Why Pope Francis loves football

APPope Francis arriving in St Peter's Square for his inauguration Mass at the Vatican

Pope Francis joined in the mass hysteria surrounding the FIFA World Cup in a video message broadcast on Brazilian television ahead of last night's opening match between the host country and Croatia, which ended 3-1 at the final whistle.

The Pope is said to be a football fan himself – and an avid supporter of the Saints of San Lorenzo in Buenos Aires where he previously served as Archbishop. He shared in his message the importance of demonstrating good values, and highlighted the capacity of football to promote solidarity between different groups.

According to the Catholic News Agency, Francis labelled football, "A game and at the same time an opportunity for dialogue, understanding and reciprocal human enrichment".

"[It] is not only a form of entertainment, but also – and above all I would say – a tool to communicate values, promote the good of the human person and help build a more peaceful and fraternal society," he continued.

"Sport is a school of peace. It teaches us to build peace."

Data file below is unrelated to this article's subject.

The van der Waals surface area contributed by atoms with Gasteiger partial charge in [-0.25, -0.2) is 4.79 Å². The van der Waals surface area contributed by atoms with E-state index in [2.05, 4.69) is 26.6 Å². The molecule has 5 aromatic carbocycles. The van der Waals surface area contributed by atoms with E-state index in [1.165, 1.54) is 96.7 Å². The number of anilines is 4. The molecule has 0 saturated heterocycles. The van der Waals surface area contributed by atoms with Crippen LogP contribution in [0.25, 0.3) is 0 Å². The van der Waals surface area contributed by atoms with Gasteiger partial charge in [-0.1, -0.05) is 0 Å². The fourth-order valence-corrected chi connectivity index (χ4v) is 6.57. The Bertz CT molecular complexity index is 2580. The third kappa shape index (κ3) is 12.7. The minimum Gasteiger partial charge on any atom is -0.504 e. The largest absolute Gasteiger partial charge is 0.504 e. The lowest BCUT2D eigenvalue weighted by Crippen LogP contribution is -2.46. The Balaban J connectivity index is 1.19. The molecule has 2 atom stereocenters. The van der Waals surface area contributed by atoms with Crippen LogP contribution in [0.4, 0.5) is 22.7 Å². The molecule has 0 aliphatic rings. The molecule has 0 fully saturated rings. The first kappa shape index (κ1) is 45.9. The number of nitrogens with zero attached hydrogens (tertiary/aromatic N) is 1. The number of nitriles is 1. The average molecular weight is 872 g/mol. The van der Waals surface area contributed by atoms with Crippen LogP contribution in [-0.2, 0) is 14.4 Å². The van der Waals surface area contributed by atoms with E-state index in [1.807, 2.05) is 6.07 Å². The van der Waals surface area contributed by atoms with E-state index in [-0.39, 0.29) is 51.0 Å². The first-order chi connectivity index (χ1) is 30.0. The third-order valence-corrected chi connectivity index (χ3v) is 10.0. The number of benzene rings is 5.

He underlined teamwork as a key tenant of the game, and suggested that this is a good practice to carry into the rest of life – "by playing sports, we can see a metaphor of our lives," he declared.

"To play in a team, it is necessary to consider first the good of the group, not on one's self. In order to win, it is necessary to overcome individualism, selfishness and all forms of racism, intolerance and instrumentalisation of the human person.

Diario Castellanos / TwitterThe Argentinian football team has bought this huge photo with them to bring "hope" during the World Cup.

"The secret of victory in the field, but also in life, is to learn to respect the colleagues of your team, but also your opponent," he shared.

"No one wins alone, neither in the field nor in life! Let no one feel excluded or isolated!"

The Pontiff concluded his message with a prayer that "complete serenity and tranquillity" would pervade the World Cup, and that "mutual respect, solidarity and brotherhood among men and women who recognize themselves as members of the same family," would be evident.

Argentina's football team in particular are likely to have taken the Pope's word to heart, after travelling to Rio with a giant photograph taken when they met Francis – himself an Argentinean native - in August last year.

Argentinean news service Diario Castellanos reports that the sportsmen are hoping that by bringing the image – which will reside at the Cidade do Galo training complex for the duration of the Cup - with them, it will "give a message of hope" while they compete in Brazil.